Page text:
The best animation books

5 authors have picked their favorite books about animation and why they recommend each book.

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Book cover of The 50 Greatest Cartoons: As Selected by 1,000 Animation Professionals

Ordinarily I don’t believe in “greatest” comparisons, but this book is different. Animation historian extraordinaire Jerry Beck surveyed more than a thousand historians and animation professionals to ascertain their picks, compiled the results into a list of fifty “greatest” cartoons, and then created this book with a separate entry for each film. It’s both informative and an endless delight, with well-illustrated celebrations of classic cartoon gems from the Disney, Warner, Fleischer, and MGM studios as well as the smaller, more obscure companies. You may disagree with the rankings or the choices, but this is undeniably a deep dive into a cornucopia of treasures. And Jerry didn’t stop there; fifteen years later he followed up with a similar but more specialized volume, The 100 Greatest Looney Tunes.

The 50 Greatest Cartoons

By Jerry Beck,

Why should I read it?

1 author picked The 50 Greatest Cartoons as one of their favorite books, and they share why you should read it.


Who am I?

Like so many others, I discovered Disney in childhood. When I was five years old my parents took me to see a Disney movie in a theater, and the experience was so overwhelming that I still recall it vividly. It was the beginning of a lifelong passion for classic films, a passion that has led me to a career as a film historian. For me, writing a book about a film is mainly an excuse to do the research, to get inside a film and explore it, and find out what makes it tick. It’s invariably a fascinating journey, and if I can share that fascination with readers, I’m happy.


I wrote...

Pinocchio: The Making of the Disney Epic

By J.B. Kaufman,

Book cover of Pinocchio: The Making of the Disney Epic

What is my book about?

Pinocchio, Walt Disney’s second feature-length film, was nothing less than epic in its vision and the magnitude of its technical achievement, and is acknowledged today as one of the pinnacles of the animated film. This volume recounts the full fascinating history of the making of the film—based on years of archival research and interviews with the surviving filmmakers—and is sumptuously illustrated with images that celebrate the lush visual magic of Pinocchio.

For good measure there is a special chapter by renowned scholar Russell Merritt, and a foreword by the distinguished animation historian John Canemaker, as well as appendices detailing complete Pinocchio production credits, and later screen appearances of Figaro the kitten and Jiminy Cricket.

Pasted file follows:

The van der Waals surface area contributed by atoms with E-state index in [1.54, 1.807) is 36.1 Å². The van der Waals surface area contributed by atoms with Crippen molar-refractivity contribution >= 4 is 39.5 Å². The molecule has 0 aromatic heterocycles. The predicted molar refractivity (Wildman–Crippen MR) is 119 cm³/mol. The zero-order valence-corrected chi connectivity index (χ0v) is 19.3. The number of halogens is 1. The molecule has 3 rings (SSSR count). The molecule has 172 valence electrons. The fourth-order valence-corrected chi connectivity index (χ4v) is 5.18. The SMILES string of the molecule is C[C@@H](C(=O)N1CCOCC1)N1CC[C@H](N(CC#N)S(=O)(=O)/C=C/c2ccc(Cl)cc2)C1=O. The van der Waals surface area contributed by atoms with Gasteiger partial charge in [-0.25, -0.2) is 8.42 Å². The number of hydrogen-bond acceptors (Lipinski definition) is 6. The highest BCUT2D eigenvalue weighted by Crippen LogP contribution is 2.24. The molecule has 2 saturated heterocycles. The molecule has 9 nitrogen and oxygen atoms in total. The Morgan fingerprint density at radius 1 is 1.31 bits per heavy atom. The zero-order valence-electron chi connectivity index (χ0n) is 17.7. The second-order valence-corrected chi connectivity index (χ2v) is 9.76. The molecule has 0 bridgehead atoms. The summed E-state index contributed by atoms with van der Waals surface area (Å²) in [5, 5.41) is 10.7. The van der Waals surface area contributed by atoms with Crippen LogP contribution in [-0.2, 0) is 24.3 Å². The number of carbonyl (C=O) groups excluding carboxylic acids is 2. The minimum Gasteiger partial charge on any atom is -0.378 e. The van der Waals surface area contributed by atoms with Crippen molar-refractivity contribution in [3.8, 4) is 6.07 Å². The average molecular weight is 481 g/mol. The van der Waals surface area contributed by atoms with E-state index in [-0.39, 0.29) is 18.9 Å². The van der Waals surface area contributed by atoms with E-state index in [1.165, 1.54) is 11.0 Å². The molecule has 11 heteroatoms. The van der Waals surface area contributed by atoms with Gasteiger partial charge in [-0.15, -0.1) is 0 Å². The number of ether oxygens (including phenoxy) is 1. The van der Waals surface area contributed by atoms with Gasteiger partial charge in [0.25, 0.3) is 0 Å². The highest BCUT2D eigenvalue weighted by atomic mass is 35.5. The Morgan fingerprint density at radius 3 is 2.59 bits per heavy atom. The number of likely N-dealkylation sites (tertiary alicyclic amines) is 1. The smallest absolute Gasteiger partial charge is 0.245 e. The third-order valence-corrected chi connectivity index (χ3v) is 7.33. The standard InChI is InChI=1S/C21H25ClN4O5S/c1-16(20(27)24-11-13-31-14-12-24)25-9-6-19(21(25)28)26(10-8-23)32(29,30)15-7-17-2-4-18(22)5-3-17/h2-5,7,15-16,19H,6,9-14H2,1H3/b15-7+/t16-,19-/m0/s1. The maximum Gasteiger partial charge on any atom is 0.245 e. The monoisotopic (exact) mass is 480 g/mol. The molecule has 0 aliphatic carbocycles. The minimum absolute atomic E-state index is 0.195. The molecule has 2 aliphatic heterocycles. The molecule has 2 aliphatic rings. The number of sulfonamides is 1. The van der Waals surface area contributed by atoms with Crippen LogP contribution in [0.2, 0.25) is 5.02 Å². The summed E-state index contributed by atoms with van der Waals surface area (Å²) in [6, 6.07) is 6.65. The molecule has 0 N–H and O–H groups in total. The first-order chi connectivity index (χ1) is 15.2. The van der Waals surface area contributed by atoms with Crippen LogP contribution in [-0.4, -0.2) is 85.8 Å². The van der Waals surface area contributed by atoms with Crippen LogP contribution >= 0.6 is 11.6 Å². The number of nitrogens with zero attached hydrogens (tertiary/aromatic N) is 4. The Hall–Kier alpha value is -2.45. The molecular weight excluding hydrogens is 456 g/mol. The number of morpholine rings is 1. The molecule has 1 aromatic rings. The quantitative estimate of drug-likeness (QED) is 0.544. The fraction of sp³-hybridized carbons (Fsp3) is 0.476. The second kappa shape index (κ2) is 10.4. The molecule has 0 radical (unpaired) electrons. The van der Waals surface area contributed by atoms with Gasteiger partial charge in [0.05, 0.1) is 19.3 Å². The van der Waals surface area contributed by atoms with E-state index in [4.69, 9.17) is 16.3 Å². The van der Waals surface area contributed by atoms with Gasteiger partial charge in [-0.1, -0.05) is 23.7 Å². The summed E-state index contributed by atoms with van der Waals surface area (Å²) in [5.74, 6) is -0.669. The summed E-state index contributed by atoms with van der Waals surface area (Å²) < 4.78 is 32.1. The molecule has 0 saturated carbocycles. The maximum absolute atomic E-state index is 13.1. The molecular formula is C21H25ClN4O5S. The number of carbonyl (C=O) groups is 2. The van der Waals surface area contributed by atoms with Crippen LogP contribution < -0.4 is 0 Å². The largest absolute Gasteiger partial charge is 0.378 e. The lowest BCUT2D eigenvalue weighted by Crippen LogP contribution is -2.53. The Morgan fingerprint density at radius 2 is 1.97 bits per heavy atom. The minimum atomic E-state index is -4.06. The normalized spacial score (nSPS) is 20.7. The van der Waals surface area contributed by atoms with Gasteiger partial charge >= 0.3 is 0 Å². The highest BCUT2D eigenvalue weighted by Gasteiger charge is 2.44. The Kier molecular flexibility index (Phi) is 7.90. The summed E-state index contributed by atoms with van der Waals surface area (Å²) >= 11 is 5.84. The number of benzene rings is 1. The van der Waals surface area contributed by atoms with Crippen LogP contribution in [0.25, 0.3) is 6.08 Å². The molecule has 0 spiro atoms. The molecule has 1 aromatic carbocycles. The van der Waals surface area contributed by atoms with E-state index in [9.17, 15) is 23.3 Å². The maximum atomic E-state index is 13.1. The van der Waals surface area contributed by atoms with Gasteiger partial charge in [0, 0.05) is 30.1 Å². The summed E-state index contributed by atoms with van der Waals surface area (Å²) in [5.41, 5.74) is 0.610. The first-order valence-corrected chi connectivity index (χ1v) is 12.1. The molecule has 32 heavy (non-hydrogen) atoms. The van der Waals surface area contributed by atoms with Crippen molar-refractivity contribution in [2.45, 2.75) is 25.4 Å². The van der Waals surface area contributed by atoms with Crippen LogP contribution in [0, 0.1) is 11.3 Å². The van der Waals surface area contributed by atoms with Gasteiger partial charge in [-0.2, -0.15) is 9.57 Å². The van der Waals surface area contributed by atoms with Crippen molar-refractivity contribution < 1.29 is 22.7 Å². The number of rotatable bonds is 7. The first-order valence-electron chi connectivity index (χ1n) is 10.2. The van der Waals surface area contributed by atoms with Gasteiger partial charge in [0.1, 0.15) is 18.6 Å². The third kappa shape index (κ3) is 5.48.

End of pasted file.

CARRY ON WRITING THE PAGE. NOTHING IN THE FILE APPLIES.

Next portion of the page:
Starting Point

By Hayao Miyazaki,

Book cover of Starting Point: 1979-1996

These are collections of writings by Miyazaki in translation: interviews, essays, production notes, doodles, and even poems. These are sometimes directly related to the films, and sometimes on general themes such as artistic integrity, the environment, and contemporary Japan. You get a picture of Miyazaki: deeply thoughtful, ethically engaged, and playfully child-like. Plus, lots of cool illustrations. The second volume goes up through Howls’ Moving Castle. 

Starting Point

By Hayao Miyazaki,

Why should I read it?

1 author picked Starting Point as one of their favorite books, and they share why you should read it.

What is this book about?

A hefty compilation of essays (both pictorial and prose), notes, concept sketches and interviews by (and with) Hayao Miyazaki. Arguably the most respected animation director in the world, Miyazaki is the genius behind Howl's Moving Castle, Princess Mononokeand the Academy Award-winning film, Spirited Away.

Who am I?

Princess Mononoke blew my mind. And as I read about Miyazaki himself I thought: here is a kindred spirit. I thought I’d try teaching a course on Miyazaki, not sure if I could sustain a whole semester just about his work—and then I found, there’s way more than a semester’s worth to talk about. After teaching about Miyazaki for a few years, I had to write it all down. Some reviews of my book say my essays are personal, and it’s true, for better or worse—it isn’t about Studio Ghibli or the production process or even about Japan—it’s my reflections on these great films. 


I wrote...

The Moral Narratives of Hayao Miyazaki

By Eric Reinders,

Book cover of The Moral Narratives of Hayao Miyazaki

What is my book about?

In Miyazaki’s films, what is “the moral of the story?” What’s the message? What kind of people do we become, when we are watching a Miyazaki film? Why do fantastic stories matter in the real world? This book is a series of personal and philosophical reflections on the 10 major works, from Nausicäa to Wind Rises. Miyazaki’s films suggest how we can find meaning in our work; how to retain our creativity even when are tired of the job; and how we can hold true to our dreams when our dreams are compromised. The films lament the loss of the sacred in modern life but never give up hope. They address problems of growing into a new maturity while retaining the good things of childhood. 

Book cover of Hayao Miyazaki's World Picture